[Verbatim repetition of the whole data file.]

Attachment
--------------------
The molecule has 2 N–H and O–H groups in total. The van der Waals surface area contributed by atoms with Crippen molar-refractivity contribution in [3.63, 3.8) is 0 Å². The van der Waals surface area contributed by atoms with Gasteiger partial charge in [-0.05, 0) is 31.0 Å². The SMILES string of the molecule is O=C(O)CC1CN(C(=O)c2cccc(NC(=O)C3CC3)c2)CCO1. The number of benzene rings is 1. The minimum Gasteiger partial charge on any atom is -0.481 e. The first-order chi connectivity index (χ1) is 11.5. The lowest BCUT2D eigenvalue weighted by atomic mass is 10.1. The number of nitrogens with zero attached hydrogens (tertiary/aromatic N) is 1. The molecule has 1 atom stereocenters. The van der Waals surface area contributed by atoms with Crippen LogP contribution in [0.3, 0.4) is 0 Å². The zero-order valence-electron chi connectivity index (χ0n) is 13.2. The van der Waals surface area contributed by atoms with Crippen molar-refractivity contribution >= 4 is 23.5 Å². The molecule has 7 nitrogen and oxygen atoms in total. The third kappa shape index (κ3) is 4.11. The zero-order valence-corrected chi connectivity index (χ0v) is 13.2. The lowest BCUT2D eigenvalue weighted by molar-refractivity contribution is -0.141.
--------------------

The molecule has 2 N–H and O–H groups in total. The van der Waals surface area contributed by atoms with Crippen molar-refractivity contribution in [3.63, 3.8) is 0 Å². The van der Waals surface area contributed by atoms with Gasteiger partial charge in [-0.05, 0) is 31.0 Å². The SMILES string of the molecule is O=C(O)CC1CN(C(=O)c2cccc(NC(=O)C3CC3)c2)CCO1. The number of benzene rings is 1. The minimum Gasteiger partial charge on any atom is -0.481 e. The first-order chi connectivity index (χ1) is 11.5. The lowest BCUT2D eigenvalue weighted by atomic mass is 10.1. The number of nitrogens with zero attached hydrogens (tertiary/aromatic N) is 1. The molecule has 1 atom stereocenters. The van der Waals surface area contributed by atoms with Crippen LogP contribution in [0.3, 0.4) is 0 Å². The zero-order valence-electron chi connectivity index (χ0n) is 13.2. The van der Waals surface area contributed by atoms with Crippen molar-refractivity contribution >= 4 is 23.5 Å². The molecule has 7 nitrogen and oxygen atoms in total. The third kappa shape index (κ3) is 4.11. The zero-order valence-corrected chi connectivity index (χ0v) is 13.2. The lowest BCUT2D eigenvalue weighted by molar-refractivity contribution is -0.141.